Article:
All fossil remains of Homo habilis originate from Kenya or Tanzania in northeastern Africa. At the time, these areas consisted of semi-arid grass plains interspersed with small woodlands. Archaelogyinfo.com notes that there is paleoecological evidence that many early hominids lived in marginal woodlands, and this is reflected in the remains of Homo habilis.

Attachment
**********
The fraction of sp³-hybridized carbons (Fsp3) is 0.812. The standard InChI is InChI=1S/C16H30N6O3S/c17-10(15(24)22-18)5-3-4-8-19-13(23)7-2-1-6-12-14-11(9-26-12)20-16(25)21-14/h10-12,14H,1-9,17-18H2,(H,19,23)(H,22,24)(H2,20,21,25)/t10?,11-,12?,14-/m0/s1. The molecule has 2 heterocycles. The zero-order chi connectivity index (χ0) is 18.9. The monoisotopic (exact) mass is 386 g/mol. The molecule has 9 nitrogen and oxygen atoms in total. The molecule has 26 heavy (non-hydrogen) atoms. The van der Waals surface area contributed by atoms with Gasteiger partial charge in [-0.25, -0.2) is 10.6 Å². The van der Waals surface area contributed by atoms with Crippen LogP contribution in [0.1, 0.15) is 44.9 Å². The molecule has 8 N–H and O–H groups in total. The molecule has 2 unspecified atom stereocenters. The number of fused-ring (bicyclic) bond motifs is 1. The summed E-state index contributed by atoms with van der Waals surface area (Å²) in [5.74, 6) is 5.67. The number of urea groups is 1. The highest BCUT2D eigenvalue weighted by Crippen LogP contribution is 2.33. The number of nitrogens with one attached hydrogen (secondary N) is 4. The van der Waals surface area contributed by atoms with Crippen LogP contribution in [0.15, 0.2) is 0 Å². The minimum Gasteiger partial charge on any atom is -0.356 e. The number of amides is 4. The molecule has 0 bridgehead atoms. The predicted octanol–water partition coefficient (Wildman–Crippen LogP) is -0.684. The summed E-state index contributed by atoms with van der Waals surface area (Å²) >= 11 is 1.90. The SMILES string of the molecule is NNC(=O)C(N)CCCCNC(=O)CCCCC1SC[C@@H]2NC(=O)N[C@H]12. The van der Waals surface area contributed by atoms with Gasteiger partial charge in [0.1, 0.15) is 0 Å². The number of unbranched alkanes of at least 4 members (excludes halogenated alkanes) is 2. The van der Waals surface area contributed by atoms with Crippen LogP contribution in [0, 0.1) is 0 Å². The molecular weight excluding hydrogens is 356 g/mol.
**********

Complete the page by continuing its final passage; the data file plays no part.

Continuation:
The foot bones are adapted for walking upright, but the legs show evidence of muscle attachments that would have allowed Homo habilis to invert its feet in a way that is good for establishing a strong grip with all limbs while climbing. Walking upright was useful for wandering tall grass plains, and the ability to climb would have been useful for times when the species was traveling through the woods. The fact that the species could climb does not imply that they were primarily arboreal. Some apes, even today, nest in trees at night, although they are primarily earth-bound in habit otherwise. For example, gorillas are generally terrestrial, but females and juveniles nest in trees at night. This gives them protection from predators while they sleep. Although there is some debate about the features of and even the validity of the species, fossils attributed to Homo habilis do not differ markedly in habitat.